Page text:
Cybersecurity is now entrenched in the public discourse of the digital world we live in, thanks to the ongoing dialog about Russian hacking. At the same time, the internet continues to drive the digital economy as we grapple with defining government’s role in helping industry defend their networks. The underlying internet infrastructure that enables us to reap the internet’s rewards is a collaborative effort by a variety of companies who trust each other every day with the hand off of data and information across their network boundaries. However, a Federal Communications Commission (FCC) white paper (0) on cybersecurity risk reduction released in the final days of Tom Wheeler’s chairmanship fails to acknowledge the day-to-day trust these companies have in each other as they work across each other’s networks; instead, it recommends regulation that would hinder innovation, investment, and industry cooperation.
A flawed argument for cybersecurity through regulation
The FCC is now under the leadership of new chairman Ajit Pai (1), but it is useful to examine why the Wheeler-era paper is flawed. The FCC white paper essentially says the agency should regulate cybersecurity for commercial communications networks and internet service providers (ISPs). It says that since “the vast majority of the commercial communications infrastructure is in private hands and private actors act first to maximize shareholder value…there is residual risk that remains when a firm’s risk tolerance exceeds that which is in the public interest. This is particularly so when consumers are not aware of the risk they are being asked to bear.” The paper argues that regulators can play a role in managing cybersecurity risk for the internet ecosystem if market forces fail to produce results that protect consumer interests.
It further argues that “[p]rotective actions taken by one ISP can be undermined by the failure of other ISPs to take similar actions. This weakens the incentive of all ISPs to invest in such protections.” This argument is fundamentally flawed. The paper overlooks an essential characteristic of commercial internet operations – the necessity of cooperation and collaboration between industry partners. Coordinating efforts to protect networks from harmful interconnections is not a luxury for network providers — it is a necessity. By design, the companies’ whose networks bind the global internet together have to collaborate to safeguard the network from threats and keep it operational. Their engineers continuously work together on issues of hardware, software, and network application capabilities.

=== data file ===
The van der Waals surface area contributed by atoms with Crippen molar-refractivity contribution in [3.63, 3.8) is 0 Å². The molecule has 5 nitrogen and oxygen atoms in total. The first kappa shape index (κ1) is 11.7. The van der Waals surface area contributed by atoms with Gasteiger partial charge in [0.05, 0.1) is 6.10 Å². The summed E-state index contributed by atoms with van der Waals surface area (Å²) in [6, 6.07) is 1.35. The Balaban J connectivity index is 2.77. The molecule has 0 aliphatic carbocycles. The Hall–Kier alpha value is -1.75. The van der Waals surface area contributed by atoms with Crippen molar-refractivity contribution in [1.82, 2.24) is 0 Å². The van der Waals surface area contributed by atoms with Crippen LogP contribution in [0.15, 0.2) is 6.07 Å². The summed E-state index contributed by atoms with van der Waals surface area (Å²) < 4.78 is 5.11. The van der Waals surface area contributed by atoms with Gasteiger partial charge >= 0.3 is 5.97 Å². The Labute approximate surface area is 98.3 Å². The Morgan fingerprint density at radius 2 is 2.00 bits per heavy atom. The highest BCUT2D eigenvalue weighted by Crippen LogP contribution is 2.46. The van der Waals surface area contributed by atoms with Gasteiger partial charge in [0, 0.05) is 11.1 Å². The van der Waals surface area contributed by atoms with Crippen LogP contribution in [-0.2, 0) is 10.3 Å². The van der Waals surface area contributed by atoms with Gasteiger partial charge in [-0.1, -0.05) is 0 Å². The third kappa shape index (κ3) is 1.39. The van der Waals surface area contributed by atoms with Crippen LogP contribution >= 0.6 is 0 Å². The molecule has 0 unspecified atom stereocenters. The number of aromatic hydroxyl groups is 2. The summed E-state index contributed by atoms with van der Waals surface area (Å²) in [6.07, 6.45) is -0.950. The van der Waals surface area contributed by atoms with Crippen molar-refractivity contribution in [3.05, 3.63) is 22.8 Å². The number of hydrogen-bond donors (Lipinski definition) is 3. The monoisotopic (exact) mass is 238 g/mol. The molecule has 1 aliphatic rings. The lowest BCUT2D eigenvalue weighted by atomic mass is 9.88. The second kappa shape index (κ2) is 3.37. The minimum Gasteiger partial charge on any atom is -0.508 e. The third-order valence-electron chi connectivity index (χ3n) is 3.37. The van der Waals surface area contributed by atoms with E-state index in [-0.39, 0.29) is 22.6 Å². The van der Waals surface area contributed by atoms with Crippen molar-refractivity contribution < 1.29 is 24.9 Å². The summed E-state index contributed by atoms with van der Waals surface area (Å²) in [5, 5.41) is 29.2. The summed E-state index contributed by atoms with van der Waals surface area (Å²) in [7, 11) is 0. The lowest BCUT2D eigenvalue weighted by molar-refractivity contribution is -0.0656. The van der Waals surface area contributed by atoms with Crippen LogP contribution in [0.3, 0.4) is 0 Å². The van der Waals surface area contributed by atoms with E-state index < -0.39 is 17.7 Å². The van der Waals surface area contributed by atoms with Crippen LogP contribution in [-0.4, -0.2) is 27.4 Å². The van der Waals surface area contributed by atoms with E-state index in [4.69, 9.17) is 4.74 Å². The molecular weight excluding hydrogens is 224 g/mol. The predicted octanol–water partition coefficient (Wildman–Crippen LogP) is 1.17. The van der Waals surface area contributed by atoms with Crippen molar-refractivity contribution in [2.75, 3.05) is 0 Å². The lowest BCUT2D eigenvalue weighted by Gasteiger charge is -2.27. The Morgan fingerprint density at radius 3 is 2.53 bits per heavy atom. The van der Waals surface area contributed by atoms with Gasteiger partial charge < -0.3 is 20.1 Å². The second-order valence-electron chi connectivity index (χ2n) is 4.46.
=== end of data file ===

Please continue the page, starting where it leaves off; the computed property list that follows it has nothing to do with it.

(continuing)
The writers of the FCC paper should have been more than familiar with the engagement between ISPs and communications companies on security issues – their work with the FCC’s Communications Security Reliability and Interoperability Council (CSRIC) highlights many of the concerns we have with today’s Internet; supply chain risk management, security by design, device utilization, enhanced network provisioning, and promoting security across network boundaries. There are also a plethora of other organizations enabling industry cooperation (2). The Communications Sector Coordinating Council (CSCC) enables industry and government cooperation on issues of communications critical infrastructure. Industry also has its “ISAC,” the Communications Information Sharing and Analysis Center (Comms-ISAC), and the Department of Homeland Security (DHS) has its National Cybersecurity and Communications Integration Center (NCCIC), where industry partners share best practices for all network and service operators and have the ability to inform and address industry and government on cyber incidents and mitigation efforts.
A better solution for bolstering US cybersecurity
We continue to see best practices being developed for cyber-risk management across multiple industries. This information is data that could be shared more efficiently if we continue to develop a voluntary cross-functional process that allows multiple industries to share cyberattack information with each other on almost real-time basis. Creating an efficient and effective platform (with the right liability protections) for industry and government experts to share cyber threat information could increase our ability to respond to attacks in real-time. A recent recommendation (3) from House Homeland Security Committee Chairman Michael McCaul (R-TX) to create a cybersecurity component at DHS may be the best way for the government to facilitate information sharing in this way. On the topic of DHS, let us also remember that the FCC is not the appropriate venue for addressing cybersecurity issues – Congress has given DHS that job (4)!
Looking ahead, Chairman Pai has recognized the appropriate role for the FCC in cybersecurity in the past. In October of last year, he said that (5) “there are other agencies that have a more well-defined space, legally speaking, and more well established expertise.” He added that he viewed the FCC as (6) “operating in a ‘consultive role’ rather than ‘setting forth uniform rules that would apply to an entire industry,’” when commenting on the FCC’s decision not to issue network security rules.
We need to encourage cooperation on managing cyber risk and promote investment in cybersecurity by network operators in all industries to improve cybersecurity. Establishing a systematic, reliable reporting process and a trusted repository for information-sharing across industries and the government would be a step in the right direction. Now is the time to embrace the importance of the internet for our digital economy and to acknowledge the risks that come with the rewards.